Ritual, Practice, and The Path... What?

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Re: Ritual, Practice, and The Path... What?

Postby mikenz66 » Thu Nov 05, 2009 2:34 am

Hi Adam,

I think if you follow some straightforward instructions, such as "Mindfulness in Plain English", by Bhante G. (recommended by Pink_Trike) and try to not have any particular expectations of what will happen in your meditation you should be fine. If you go into the retreat with the idea that you are there to learn, not to judge the instructions against what you've been doing, but with some practise and discipline in sitting watching your breath that would likely be an advantage, I think. And presumably the style they teach at the Bhavana Society is compatible with Bhante G's book. You might consider reading and listening to some of the other resources there.

I'm not personally that familiar with Bhante G, but I did read Mindfulness in Plain English a while ago and I recall it being good. And many people recommend it. Different teachers have different approaches to beginning meditation, so in my view it's less confusing to just take your advice from one (reputable!) teacher, or one group, such as the Bhavana Society. It's not that the other teachers are "wrong", but they may emphasise different things, perhaps in different orders, so it can become confusing...

Metta
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Re: Ritual, Practice, and The Path... What?

Postby mikenz66 » Thu Nov 05, 2009 2:45 am

In fact, at the Bhavana Society it says:

http://www.bhavanasociety.org/main/faq_ ... d%20before
What if I have not meditated before?

There are lots of resources on this site as well as a list of books we recomend.

If you are coming to a retreat and have never meditated before, we recomend very highly that you read Bhante G’s book, Mindfulness in Plain English. We also recomend that you start to do some meditation on your own just so you have a little bit of experience before you get here. But no experience is required for beginner retreats.

Metta
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Re: Ritual, Practice, and The Path... What?

Postby pink_trike » Thu Nov 05, 2009 4:33 am

mikenz66 wrote:Hi Pink,
pink_trike wrote:Sounds like information overload - it's a dis-ease of modern culture. So much to read. So much to talk about. You could go a a whole life time just talking and reading...

When I stepped onto the path, teachers advocated PRACTICE. Study came later...usually much later. After a student had settled into a committed practice, then sutras were generally given to them one at a time...one sutra was studied for an extended period of time, while continuing with a committed practice...before another sutra was introduced.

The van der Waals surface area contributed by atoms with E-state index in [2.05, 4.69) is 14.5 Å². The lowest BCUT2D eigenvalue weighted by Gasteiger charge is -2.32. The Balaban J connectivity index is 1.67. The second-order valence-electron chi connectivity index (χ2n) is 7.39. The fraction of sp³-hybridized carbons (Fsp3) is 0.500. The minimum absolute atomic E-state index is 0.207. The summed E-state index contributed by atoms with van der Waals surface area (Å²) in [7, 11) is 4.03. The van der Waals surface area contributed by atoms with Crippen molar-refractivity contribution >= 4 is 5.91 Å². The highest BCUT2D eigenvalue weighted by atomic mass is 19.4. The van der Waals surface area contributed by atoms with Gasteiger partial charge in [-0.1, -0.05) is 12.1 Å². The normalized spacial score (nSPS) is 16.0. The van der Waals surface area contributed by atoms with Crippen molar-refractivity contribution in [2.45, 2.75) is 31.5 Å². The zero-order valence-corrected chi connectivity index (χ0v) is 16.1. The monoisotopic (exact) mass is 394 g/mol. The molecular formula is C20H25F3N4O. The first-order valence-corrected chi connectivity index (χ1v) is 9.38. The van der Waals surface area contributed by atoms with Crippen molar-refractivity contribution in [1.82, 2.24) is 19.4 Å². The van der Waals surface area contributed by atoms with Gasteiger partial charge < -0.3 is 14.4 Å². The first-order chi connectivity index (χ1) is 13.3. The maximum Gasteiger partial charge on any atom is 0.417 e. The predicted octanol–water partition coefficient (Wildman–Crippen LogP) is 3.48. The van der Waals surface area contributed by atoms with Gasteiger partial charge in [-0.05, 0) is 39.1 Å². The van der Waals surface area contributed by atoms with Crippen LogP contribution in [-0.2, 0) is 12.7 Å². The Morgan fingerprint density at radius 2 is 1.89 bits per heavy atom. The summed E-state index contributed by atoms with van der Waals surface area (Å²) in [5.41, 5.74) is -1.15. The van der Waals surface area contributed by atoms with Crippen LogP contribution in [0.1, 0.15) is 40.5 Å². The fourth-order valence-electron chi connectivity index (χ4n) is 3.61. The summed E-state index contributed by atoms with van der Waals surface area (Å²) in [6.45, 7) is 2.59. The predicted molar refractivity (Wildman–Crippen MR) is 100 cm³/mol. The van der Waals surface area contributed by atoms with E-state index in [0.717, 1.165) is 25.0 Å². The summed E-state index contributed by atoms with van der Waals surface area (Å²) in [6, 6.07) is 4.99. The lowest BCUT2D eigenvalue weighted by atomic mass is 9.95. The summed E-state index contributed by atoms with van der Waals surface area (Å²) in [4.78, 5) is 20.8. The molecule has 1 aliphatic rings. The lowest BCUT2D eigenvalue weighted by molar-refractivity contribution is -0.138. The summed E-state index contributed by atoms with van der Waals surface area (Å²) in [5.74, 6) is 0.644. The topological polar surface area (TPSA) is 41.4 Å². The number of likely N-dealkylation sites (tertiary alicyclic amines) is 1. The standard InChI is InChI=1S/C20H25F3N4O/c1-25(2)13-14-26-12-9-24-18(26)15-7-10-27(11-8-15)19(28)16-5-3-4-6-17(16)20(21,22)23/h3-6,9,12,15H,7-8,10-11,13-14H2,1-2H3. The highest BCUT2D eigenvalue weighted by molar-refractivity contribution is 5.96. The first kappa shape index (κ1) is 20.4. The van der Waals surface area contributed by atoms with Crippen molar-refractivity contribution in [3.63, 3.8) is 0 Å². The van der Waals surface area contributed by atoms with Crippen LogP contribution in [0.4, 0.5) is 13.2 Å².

...

I think this is an excellent illustration of why a real-life teacher is so useful. It's much easier to accept the (standard) approach you are expounding when it comes from a real-life teacher that one has confidence in than from an internet forum (no reflection on you personally, of course :))

Yup. Just being in the presence of a highly practiced teacher can be a teaching by itself. There's the pudding and the proof right in front of you in the energy and clarity of their communication, expressions, and movements - there's an equanimity and contentment/happiness there that can't be faked.
Vision is Mind
Mind is Empty
Emptiness is Clear Light
Clear Light is Union
Union is Great Bliss

- Dawa Gyaltsen

---

Disclaimer: I'm a non-religious practitioner of Theravada, Mahayana/Vajrayana, and Tibetan Bon Dzogchen mind-training.
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Re: Ritual, Practice, and The Path... What?

Postby PeterB » Thu Nov 05, 2009 7:53 am

Aint that the truth. And even the most eloquent and knowledgable writer cannot convey that aspect of themselves in print. I was very fortunate in that almost the first flesh and blood Buddhist that I met ( the monk who became Dhiravamsa ) conveyed all those qualities, the equanimity and contentment/happiness. So, in addition to practice practice practice, i too would strongly recommend seeking out those who embody those qualities. Their ability to inspire is enormous.
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Re: Ritual, Practice, and The Path... What?

Postby zavk » Thu Nov 05, 2009 11:12 am

Yes, yes. That has been my experience too. I've only ever had the chance to be around four ordained teachers. They each have their own unique admirable qualities. But one of them in particular left a deep impression on me. The quality of dhamma that emanated from his speech and actions inspired me in a way that no book could.
With metta,
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Re: Ritual, Practice, and The Path... What?

Postby suriyopama » Wed Nov 11, 2009 1:23 am

jcsuperstar wrote:here's an amazon list of theravada books i made that might help

http://www.amazon.com/recomended-Theravada-books-for-newbies/lm/R283ILSR3KXA6X/ref=cm_srch_res_rpli_alt_4


Great list! :twothumbsup:

At Wisdom Books you can also browse few Theravada titles:
http://www.wisdom-books.com/SubjectHead.asp?PG=B&SHID=12
They use to give books for free (Wat Pa Baan Taad publications)
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